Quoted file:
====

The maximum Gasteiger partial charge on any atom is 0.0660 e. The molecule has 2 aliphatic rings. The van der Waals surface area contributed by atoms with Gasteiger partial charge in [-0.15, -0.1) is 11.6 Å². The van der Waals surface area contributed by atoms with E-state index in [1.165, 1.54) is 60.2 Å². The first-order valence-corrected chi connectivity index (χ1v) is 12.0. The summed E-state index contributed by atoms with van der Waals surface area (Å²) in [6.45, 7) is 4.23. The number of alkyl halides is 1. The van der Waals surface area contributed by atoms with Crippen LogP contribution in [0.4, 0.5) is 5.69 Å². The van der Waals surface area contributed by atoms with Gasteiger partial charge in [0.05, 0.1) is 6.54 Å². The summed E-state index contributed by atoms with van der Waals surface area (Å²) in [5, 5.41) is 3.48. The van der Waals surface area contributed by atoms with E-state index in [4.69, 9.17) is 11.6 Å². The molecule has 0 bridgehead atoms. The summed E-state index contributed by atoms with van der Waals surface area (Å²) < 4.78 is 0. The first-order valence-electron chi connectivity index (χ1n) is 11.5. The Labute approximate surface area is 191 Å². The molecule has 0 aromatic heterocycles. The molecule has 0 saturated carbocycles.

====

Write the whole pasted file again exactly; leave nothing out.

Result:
The maximum Gasteiger partial charge on any atom is 0.0660 e. The molecule has 2 aliphatic rings. The van der Waals surface area contributed by atoms with Gasteiger partial charge in [-0.15, -0.1) is 11.6 Å². The van der Waals surface area contributed by atoms with E-state index in [1.165, 1.54) is 60.2 Å². The first-order valence-corrected chi connectivity index (χ1v) is 12.0. The summed E-state index contributed by atoms with van der Waals surface area (Å²) in [6.45, 7) is 4.23. The number of alkyl halides is 1. The van der Waals surface area contributed by atoms with Crippen LogP contribution in [0.4, 0.5) is 5.69 Å². The van der Waals surface area contributed by atoms with Gasteiger partial charge in [0.05, 0.1) is 6.54 Å². The summed E-state index contributed by atoms with van der Waals surface area (Å²) in [5, 5.41) is 3.48. The van der Waals surface area contributed by atoms with E-state index in [4.69, 9.17) is 11.6 Å². The molecule has 0 bridgehead atoms. The summed E-state index contributed by atoms with van der Waals surface area (Å²) < 4.78 is 0. The first-order valence-electron chi connectivity index (χ1n) is 11.5. The Labute approximate surface area is 191 Å². The molecule has 0 aromatic heterocycles. The molecule has 0 saturated carbocycles.